Chris Stein, CFP®
How Remarrying Affects Survivor Benefits
This week the question is from a young widow wondering how remarrying affects Survivor Benefits from her deceased husband’s Social Security:
I was married to my spouse for just 4½ years, and he recently passed away. I’m only 36, so I may remarry down the road, but I’m wondering how that will affect my claiming my first spouse’s Social Security benefits. I have heard conflicting things from Social Security as to whether I can remarry or not. I have heard as long as I am not married by age 57 or 58 (I can’t remember which), I can still collect his benefits. But I’ve also heard that I cannot remarry anytime, period, if I want to collect on my deceased spouse’s benefits.
So, here’s my question: can I remarry, as long as I divorce by age 57 or 58, whichever it is? Or do I need to remain single until then, so I can collect my deceased spouse’s benefits?
So, there are two parts to your question: first, what benefits you qualify for and, second, how marriage affects those qualifications.
Qualifying for Survivor Benefits
In terms of qualifying, two different types of benefits can be at play here: a Survivor Benefit, which is when your spouse has passed, and a Spousal Benefit, which is when your spouse is still alive.
In this case, you qualify for a Survivor Benefit once you’ve been married to that person for nine months. You would also be eligible immediately if your spouse were killed in an accident. (Not many people realize that you can qualify even if you haven’t been married for nine months).
Once you’ve been married for nine months, you become eligible to receive a deceased spouse’s Survivor Benefit once you reach age 60, or at age 50 if you’re disabled. With 4½ years of marriage, you definitely qualify to receive a Survivor Benefit on your deceased spouse’s record.
How Remarrying Affects Survivor Benefits
However, we need to clarify the requirements around remarriage. You qualify for a Survivor Benefit as long as you do not remarry before age 60. (I don’t know where age 57 or 58 comes from; it’s age 60.) So, a day or week after you turn 60, you can remarry, and it will not affect your ability to file a Survivor Benefit on the husband who passed away back when you were 36.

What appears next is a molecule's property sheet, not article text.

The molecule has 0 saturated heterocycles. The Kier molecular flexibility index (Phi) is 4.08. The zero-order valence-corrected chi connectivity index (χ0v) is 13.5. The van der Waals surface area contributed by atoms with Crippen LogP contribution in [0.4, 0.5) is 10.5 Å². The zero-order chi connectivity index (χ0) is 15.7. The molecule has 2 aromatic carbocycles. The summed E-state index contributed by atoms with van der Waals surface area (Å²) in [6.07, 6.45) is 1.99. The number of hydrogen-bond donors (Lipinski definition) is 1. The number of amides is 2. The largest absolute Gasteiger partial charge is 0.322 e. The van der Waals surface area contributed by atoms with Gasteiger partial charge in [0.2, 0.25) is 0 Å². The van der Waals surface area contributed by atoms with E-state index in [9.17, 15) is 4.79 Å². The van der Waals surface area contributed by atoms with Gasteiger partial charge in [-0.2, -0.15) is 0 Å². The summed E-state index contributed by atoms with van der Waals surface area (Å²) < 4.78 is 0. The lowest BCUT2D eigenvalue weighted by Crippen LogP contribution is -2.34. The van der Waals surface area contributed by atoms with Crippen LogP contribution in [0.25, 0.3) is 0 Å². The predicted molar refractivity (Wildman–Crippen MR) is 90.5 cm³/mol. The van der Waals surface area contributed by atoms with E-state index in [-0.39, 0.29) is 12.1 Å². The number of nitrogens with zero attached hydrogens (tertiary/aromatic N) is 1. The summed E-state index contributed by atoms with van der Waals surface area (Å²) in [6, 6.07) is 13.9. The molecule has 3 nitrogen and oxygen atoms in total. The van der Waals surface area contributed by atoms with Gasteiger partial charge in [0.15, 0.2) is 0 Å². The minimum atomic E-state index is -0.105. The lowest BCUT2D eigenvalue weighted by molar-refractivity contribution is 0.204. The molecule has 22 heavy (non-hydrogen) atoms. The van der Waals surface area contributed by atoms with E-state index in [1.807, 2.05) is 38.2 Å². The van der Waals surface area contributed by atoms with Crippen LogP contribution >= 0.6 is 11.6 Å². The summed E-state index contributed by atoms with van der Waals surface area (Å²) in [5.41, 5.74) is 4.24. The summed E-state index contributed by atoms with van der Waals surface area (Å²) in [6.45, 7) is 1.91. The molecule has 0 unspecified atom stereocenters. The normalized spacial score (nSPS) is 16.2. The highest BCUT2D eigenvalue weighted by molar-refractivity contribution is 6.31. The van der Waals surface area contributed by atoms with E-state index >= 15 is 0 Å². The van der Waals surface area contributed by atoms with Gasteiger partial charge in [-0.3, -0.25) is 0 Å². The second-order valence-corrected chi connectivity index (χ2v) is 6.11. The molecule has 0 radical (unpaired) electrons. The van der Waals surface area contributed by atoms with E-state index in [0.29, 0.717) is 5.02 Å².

But then you asked, “Well, maybe I don’t want to wait until I’m 60; I’m only 36 years old. What if I want to marry before 60 without jeopardizing that benefit?” Actually, there is a slight out: if you were to marry now, and get divorced before age 60, you would retain the option of filing a Survivor Benefit on your first husband. In fact, if your second husband were to pass away, you could pick and choose between Survivor Benefits, which is surprising to many people.
However, if you were to marry a second husband, and divorce him before you turn 60, then proceed to marry him again, that could trigger some rules on multiple marriages to the same person. It could be problematic, as there are some ‘continuation of marriage’ timing issues in some instances, but we won’t address that here.
Spousal Benefits Add an Option
You wouldn’t necessarily have to get divorced because, once you’re past age 60, you’ll be eligible for a Spousal Benefit from your second husband while he is still alive. And once that person passes away, you’ll have the ability to claim a Survivor Benefit on either record, whichever one is better.
The only thing you won’t be able to do is to be married to a spouse who is living, whom you married before 60, and then suddenly go back and claim a Survivor Benefit from the original spouse. Being remarried would shut that off. That’s why people are choosing to remain unmarried until age 60.
One other thought: you are assuming you’re not going to marry someone with a more attractive Social Security benefit 24 years from now. You might be worrying about nothing. You could find that you have a better Social Security benefit from your next spouse than from your first spouse.
To restate the rules: technically, you cannot be remarried before age 60 if you want to be able to claim the Survivor Benefit on the spouse that passed away when you were 36. But once you reach 60, you can remarry immediately and say, “No, I don’t want the Spousal Benefit from my new spouse, I still want to claim the Survivor Benefit from my deceased spouse from 25 years ago.” All that matters is that you have waited until after age 60 to remarry.
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